Saps at Sea

From Wikipedia, the free encyclopedia
Jump to: navigation, search
Saps at Sea
L&H Saps at Sea 1940.jpg
Theatrical poster
Directed by Gordon Douglas
Produced by Hal Roach
Written by Felix Adler
Harry Langdon
Gil Pratt
Charles Rogers
Starring Stan Laurel
Oliver Hardy
Jimmy Finlayson
Ben Turpin
Richard Cramer
Charlie Hall
Music by Marvin Hatley
Leroy Shield
Cinematography Art Lloyd
Edited by William Ziegler
Distributed by United Artists
Release dates
  • May 3, 1940 (1940-05-03)
Running time
57' 24"
Country United States
Language English

Saps at Sea is a 1940 American film directed by Gordon Douglas, distributed by United Artists, and Laurel and Hardy's last film produced by Hal Roach Studio.


Stan and Ollie work in a horn factory, where Hardy is already under stress from all the incessant noise. One worker (Eddie Borden) has already gone insane and is the latest casualty of the work environment. Ollie is sent home after developing "hornophobia" and starts going crazy each time he hears horns or horn-based musical instruments. A physician (Jimmy Finlayson) is called to treat Ollie and, warning Ollie that he could develop a more serious condition, "hornomania," he prescribes a relaxing boat trip and goat's milk. Ollie dismisses the idea because he is afraid to sail on the ocean, but Stan prescribes an alternative: they will simply rent a boat and keep it attached to the dock, getting all the sea air they can while never actually going out to sea. When Stan's trombone teacher (Eddie Conrad) arrives and Ollie, returning from a fight with the janitor (Ben Turpin) who messed up the plumbing, hears the music, goes berserk and throws the teacher out, he knows he should take that advice. Phoning the hotel manager to complain why that teacher was allowed in, Hardy is accidentally knocked out the window and into the street.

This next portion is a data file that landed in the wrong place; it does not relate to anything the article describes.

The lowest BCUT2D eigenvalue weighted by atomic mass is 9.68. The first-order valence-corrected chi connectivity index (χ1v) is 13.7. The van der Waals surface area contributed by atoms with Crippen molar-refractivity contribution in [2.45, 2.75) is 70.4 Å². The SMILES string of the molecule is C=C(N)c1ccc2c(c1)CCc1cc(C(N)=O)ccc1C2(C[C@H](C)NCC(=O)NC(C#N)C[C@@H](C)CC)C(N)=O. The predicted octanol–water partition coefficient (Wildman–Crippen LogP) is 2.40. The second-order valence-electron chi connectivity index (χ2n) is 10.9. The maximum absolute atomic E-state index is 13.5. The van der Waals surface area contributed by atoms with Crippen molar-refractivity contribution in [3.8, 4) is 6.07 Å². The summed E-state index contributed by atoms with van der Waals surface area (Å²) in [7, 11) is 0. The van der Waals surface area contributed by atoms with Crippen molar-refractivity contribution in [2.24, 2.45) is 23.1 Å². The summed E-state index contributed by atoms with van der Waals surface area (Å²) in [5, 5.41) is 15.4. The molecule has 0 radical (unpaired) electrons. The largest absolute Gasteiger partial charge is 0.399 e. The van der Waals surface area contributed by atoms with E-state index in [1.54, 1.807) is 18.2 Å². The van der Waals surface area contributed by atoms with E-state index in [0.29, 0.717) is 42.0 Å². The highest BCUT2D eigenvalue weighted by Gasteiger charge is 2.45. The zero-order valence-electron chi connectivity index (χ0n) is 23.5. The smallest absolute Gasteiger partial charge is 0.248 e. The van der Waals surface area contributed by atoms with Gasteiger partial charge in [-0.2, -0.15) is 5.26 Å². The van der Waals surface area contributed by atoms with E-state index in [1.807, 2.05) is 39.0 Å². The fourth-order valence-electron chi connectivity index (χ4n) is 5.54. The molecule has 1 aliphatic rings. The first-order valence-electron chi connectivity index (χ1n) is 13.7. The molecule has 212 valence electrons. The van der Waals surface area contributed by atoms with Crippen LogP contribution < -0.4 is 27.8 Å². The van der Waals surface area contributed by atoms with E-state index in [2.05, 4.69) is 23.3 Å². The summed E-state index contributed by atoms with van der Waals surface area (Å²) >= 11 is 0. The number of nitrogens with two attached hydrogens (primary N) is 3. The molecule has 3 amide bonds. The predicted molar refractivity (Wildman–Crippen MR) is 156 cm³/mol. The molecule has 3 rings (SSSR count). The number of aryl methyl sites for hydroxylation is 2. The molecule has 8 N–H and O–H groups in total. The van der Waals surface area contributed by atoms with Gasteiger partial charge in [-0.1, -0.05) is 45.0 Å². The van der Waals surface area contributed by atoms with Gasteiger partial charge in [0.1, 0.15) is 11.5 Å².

Stan and Ollie rent an unseaworthy boat called Prickly Heat that is supposed to stay moored to the dock. Later that night an escaped murderer named Nick Grainger (Richard Cramer) stows away on the boat to avoid being caught by the police. The goat which they have brought to provide milk (but which is evidently just a billy goat, since it has big long horns, and is referred to as "he") chews away at the docking line, and the boat drifts out to sea. The next day Nick confronts Stan and Ollie with a gun (which he affectionately names "Nick Jr."), taking command over the boat and tells them to make him breakfast. They have no food on board, so they decide to prepare Nick a "synthetic" breakfast made up of string, soap and whatever else they can find. Nick spies on them and realizes what they are up to, and forces them to eat the fake food. Stan becomes inspired and starts to play his trombone and Ollie starts to go crazy and overcomes the criminal. In fact, a few times Laurel pauses to catch his breath and it starts to smoke out of the trombone and Hardy has to call to him to resume, to maintain his animal rage until he finally knocks Nick out cold.

When the police eventually arrive in another boat to take Nick into custody, Laurel demonstrates to them how he got Hardy powered up—by playing the mangled trombone. The result: Hardy again flies into a blind horn-induced rage and mindlessly assaults one of the cops, the boys get arrested, also, and they are thrown into jail in the same cell that Nick is in. The audience is left to imagine what assorted horrors await the boys when the vengeful Nick regains consciousness.




  1. ^ H.V. Morton; Atlantic Meeting; Methuen: 1943, p. 125

External links[edit]